With the framing the place, and the work done it was time to do some sheathing. Although you don’t typically paint the sheathing, this seems like a good time to experiment with color combinations and patterns. It also seems to be easier to do all the priming and painting inside downstairs rather than up on the scaffold. After priming the plywood and marking the pattern out with the pencil, I went over the edges with masking tape for the basecoat.
Once the yellow paint was mostly dry I could remove the masking tape and came back and just with a careful hand, added in the green trim color. In the actual facia this will be raised trim but for now will just go with the color.
Once the green paint has dried, I hoisted the sheathing up to the top of the scaffold and put into place. Finally the tarp can come down.
With the scaffold in place, and ready access to the attic via the high bridge, it became apparent that the front wall was collapsing. When it was first constructed, a pair of 2x4s were set in place of rows of bricks to provide a nailer for the facade. Alas, after 100 years, they have rotted out. As a result, the top three rows of brick are leaning out, being held in by the facade itself.
The first order of business was to secure the bricks for the fall out. To do this we ran threaded rod through the brick and through the façade and then both put it back into place this will keep things from sliding out.
On closer examination it became clear that this front wall was in fact structural, and to make matters worse the façade had become load bearing. As an added precaution we rigged up a tarp to help catch anything that fell.
The next order of business was to install some blocking in the roof structure in the attic. Along with the blocking we added some metal angle brackets to help tie the current structure together.
The next step was to install a lifting beam near the front of the trip that would be supported using scaffold jacks, driving scrap pipe to lift the whole structure up. This was also tied into the structure to keep it from rolling.The pipes, which we got from Mike Douglass, had to be cut to length before I could install them.
With the bracing in place and the safety tarp set up, we were ready to try lifting the roof a tiny bit to take the weight off the bricks and try to catch them before they fall on the cars below.
With the loose bricks remove we can finally start exposing the work area. We certainly will have many opportunities to excel.
The project to repair the facade of the house requires access to the attic in the north wing. Unfortunately, that access is via a hatch in the closet ceiling. Getting up there requires dragging an extension ladder upstairs, and moving a bunch of stuff.
Well, maybe a bridge from the south wing roof to the north wing roof. Although that requires getting up on the roof of the south wing. Rather then dragging out the extension ladder, maybe we can put in a pull down stairway.
But the existing opening is a bit too small (and the ONLY ceiling in the south wing that still had lath attached). But with a bit of work and some power tools, a new opening was formed.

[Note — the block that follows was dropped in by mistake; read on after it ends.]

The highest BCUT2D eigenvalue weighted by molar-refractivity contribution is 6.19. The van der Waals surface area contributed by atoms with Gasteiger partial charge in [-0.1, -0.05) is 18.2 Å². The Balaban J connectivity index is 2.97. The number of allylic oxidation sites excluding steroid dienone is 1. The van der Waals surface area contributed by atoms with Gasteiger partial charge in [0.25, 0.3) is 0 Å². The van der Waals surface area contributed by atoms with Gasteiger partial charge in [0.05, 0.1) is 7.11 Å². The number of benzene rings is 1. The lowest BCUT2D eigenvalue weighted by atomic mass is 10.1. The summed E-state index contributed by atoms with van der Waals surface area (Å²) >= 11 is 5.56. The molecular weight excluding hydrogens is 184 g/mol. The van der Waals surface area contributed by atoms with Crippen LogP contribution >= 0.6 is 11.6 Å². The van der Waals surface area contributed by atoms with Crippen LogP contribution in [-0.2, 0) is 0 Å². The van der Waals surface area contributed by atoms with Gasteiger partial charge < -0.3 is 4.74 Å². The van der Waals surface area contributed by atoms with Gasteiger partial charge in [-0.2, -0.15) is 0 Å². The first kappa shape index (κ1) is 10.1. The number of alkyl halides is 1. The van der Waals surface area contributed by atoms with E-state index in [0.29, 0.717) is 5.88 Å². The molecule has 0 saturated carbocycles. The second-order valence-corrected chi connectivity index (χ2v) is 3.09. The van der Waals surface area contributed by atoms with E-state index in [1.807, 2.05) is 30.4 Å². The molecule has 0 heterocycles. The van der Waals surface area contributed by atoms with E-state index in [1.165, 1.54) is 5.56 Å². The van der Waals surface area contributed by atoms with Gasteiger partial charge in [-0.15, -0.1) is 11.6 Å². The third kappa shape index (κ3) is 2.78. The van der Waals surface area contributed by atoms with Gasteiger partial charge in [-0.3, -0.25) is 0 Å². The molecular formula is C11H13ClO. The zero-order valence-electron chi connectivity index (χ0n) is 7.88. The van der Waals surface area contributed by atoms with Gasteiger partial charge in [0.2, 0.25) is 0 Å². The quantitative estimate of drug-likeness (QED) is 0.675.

With the opening rebuilt, and the new pull down stairs in place, it was time to make some parts. Many years ago, we had to move a screen house, so I cut some 1″ pipe into rollers. Adding a hole in each allows them to act as a base for scaffold railing posts. As it happens, that is the size of scaffold pins. I also had a set of pipe legs from a church table. As an added bonus I had some 1 1/4″ pipe caps from an earlier scaffold project. All of the hardware will get held together with some UniStrut that we cut into 12″ lengths.
With the hardware all set, it was time to build a frame to span the gangway.
Once the frame was assembled, we could push across the gap, and start decking it with left over Trex off cuts from the deck project. One last trip through the closet, and we could set the legs on the north side, and finish the decking and railings. The railings can come off once the work season is over.
My day job includes a lot of work on Identity Management (IdM), and part of that includes the card access system. My employer is leasing some office space in the office block of the old Proctors Theatre. We ran into … Continue reading
There is a wooden fascia along the top edge of the house – about 25 feet up. But the years have taken a toll and part of this fell off. This was eventually was noticed by code enforcement, so a project I had planned for the spring, got moved up a bit. Having no desire to work on this from a ladder, setting up scaffold seemed the next step.
After some judicious trimming of the shrubs, I was able to get a base unit in place and level, and a second level on top of that. The next day I was able to get a start on the third level. I got the tower tied into the house and a few deck boards in place.
But getting to the fourth level was looking to be a challenge – I seem to have inherited my father’s dislike for heights, but they say that where there is will, there is a way. So, I recruited my friend Will, and work continued.
With Will on the high work, we quickly get the forth level up, railings installed, and a ladder set up in the tower for easy access to the top.
With ready access to the facade, the scope of the problem became visible. When the house was built, they let in a 2×4 instead of a row of brick. There’s a second one higher up. These provided a nailer for verticle 1x4s that supported the facade. Alas, the 100 years or so was too much for the 2x material and it has rotted away. Some of the brickwork needs some repointing as well. It appears that some of the work can be done from inside the attic, although this will disrupt Joyce’s closet a bit. Once the front gets done, I can move around to the sides. Haven’t decided if that will be from a ladder, or more scaffold, but that is a problem for another day.
At least there is a view from the top